Are China's fuss-free weddings a sign of cultural modernity?

As China's wedding costs rise to unprecedented heights, a growing number of couples are looking to more affordable options or, sometimes, no ceremony at all.

An engaged couple poses for wedding photographs to the theme of "naked wedding," which means young couples get married with no houses, cars, or little bank savings, on a pedestrian bridge on Valentine's Day in Beijing in 2011.

Each year, about 10 million couples in China get married. In the past, it might have cost them hundreds of dollars for a simple family gathering. To get hitched, all you did was have a standard ceremony and buy some furniture or maybe a car for your new family. 

But in recent years, China’s urbanization has driven up prices and standards, creating a boom in the country’s wedding planning industry that now amounts to at least $80 billion, according to

And the market, on pace to expand to $120 billion in coming years, is showing no signs of slowing, according to the China Wedding Industry Development Report.

Nuptials in China were once considered a primarily filial obligation, and have since expanded to keeping up with the nouveau riche. Modern couples now are often expected to stage a big to-do, as well as purchase their own home and car. Some zanier wedding rituals, like taking underwater wedding photos, have even caught the entertainment of an international audience.

But looking at the numbers, putting on a big wedding – even a basic one – appears to be no easy feat. An average wedding in China today can cost anywhere upward of $20,000, not far from the average American wedding, which usually costs around $25,000, CNN reported.

In urban settings, the price for a Chinese wedding can be as high as about $32,000, a wedding planner told the BBC.

But the rise of most incomes in China isn’t keeping pace with the spiraling costs of weddings, according to CNN. The annual disposable income for an average Chinese person is still only around $3,300.

For some Chinese, the obligation to stage a big wedding is coupled with an overall pressure to marry – and to do so by a certain age. Despite the fact that the average age for an urban woman in China to get married is 27 – the same as in America – women past that age are often regarded as “leftovers.”

As a result, some Chinese couples – eager to wed more quickly and simply – are turning to more affordable wedding options, with DIY décor, at-home ceremonies, and casual dress codes regaining popularity and social acceptability. These wedding celebrations are still bigger than intimate family affairs of decades past, but “letting everyone have fun is the most important thing,” a bride told CNN.

Another more rebellious option that’s emerged in recent years has been to participate in “naked weddings,” where couples shun the more traditional notion that they must own a house and a car to before they can seal the deal. For some couples, even wedding rings have become optional.

Zhu Heng and Jia Zhiwei are one couple who had a "naked wedding." They waited years for housing prices to drop in Beijing before deciding to just go down to the registry office.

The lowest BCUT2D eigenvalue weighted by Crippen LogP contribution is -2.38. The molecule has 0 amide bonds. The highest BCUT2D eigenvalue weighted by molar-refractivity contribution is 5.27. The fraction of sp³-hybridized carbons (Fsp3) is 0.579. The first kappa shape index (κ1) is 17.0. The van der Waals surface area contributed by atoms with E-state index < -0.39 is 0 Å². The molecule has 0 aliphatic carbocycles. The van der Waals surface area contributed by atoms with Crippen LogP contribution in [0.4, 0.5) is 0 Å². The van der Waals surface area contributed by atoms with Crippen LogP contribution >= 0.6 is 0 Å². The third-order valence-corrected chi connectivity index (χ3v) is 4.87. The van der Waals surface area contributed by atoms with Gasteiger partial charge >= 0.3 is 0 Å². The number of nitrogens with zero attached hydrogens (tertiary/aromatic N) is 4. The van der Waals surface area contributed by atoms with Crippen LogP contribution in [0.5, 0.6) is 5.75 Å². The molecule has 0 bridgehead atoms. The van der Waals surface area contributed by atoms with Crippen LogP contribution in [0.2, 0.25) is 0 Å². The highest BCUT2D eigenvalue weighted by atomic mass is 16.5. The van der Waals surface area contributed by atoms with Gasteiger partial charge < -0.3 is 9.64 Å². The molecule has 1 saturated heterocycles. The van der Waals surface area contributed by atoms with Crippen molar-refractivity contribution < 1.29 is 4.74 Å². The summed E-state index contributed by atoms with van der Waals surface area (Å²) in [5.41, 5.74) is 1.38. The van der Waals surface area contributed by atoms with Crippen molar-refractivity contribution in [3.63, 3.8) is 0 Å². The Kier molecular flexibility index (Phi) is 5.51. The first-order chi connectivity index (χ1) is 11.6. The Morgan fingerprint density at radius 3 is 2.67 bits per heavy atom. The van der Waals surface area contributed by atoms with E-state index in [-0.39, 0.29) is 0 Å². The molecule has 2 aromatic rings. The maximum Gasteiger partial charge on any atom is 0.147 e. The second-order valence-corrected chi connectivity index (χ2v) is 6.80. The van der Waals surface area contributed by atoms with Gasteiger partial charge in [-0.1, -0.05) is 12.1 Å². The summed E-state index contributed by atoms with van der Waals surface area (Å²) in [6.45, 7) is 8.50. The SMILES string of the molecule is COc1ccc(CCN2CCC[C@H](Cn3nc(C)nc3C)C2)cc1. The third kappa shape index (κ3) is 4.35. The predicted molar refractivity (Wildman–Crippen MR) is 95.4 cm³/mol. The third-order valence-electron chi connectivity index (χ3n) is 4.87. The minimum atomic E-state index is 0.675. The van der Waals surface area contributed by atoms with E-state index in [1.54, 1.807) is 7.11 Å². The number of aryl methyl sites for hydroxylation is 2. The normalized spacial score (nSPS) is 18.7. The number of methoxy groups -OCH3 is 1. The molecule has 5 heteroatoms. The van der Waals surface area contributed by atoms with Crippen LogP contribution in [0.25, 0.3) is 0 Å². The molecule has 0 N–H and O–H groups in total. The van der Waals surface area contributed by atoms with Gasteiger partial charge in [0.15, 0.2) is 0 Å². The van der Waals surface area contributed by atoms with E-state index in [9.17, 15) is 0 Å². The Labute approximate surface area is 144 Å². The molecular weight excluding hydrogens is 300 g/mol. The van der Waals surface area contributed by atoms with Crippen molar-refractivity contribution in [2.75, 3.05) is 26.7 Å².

"Every girl wants a romantic wedding, but happiness is more important than anything else," Jia told the Monitor. "I just want the two of us to be together."  

Despite all the buzz, not all couples that marry in these “naked weddings” are doing so in defiance of social customs, said Zhu, a real estate consultant. 

“I feel pretty guilty about it, but it's a question of reality,” he said about not being able to provide his bride a home of their own. “A lot of my generation understands that it's just not possible."

You've read  of  free articles. Subscribe to continue.

Dear Reader,

About a year ago, I happened upon this statement about the Monitor in the Harvard Business Review – under the charming heading of “do things that don’t interest you”:

“Many things that end up” being meaningful, writes social scientist Joseph Grenny, “have come from conference workshops, articles, or online videos that began as a chore and ended with an insight. My work in Kenya, for example, was heavily influenced by a Christian Science Monitor article I had forced myself to read 10 years earlier. Sometimes, we call things ‘boring’ simply because they lie outside the box we are currently in.”

If you were to come up with a punchline to a joke about the Monitor, that would probably be it. We’re seen as being global, fair, insightful, and perhaps a bit too earnest. We’re the bran muffin of journalism.

But you know what? We change lives. And I’m going to argue that we change lives precisely because we force open that too-small box that most human beings think they live in.

The Monitor is a peculiar little publication that’s hard for the world to figure out. We’re run by a church, but we’re not only for church members and we’re not about converting people. We’re known as being fair even as the world becomes as polarized as at any time since the newspaper’s founding in 1908.

We have a mission beyond circulation, we want to bridge divides. We’re about kicking down the door of thought everywhere and saying, “You are bigger and more capable than you realize. And we can prove it.”

If you’re looking for bran muffin journalism, you can subscribe to the Monitor for $15. You’ll get the Monitor Weekly magazine, the Monitor Daily email, and unlimited access to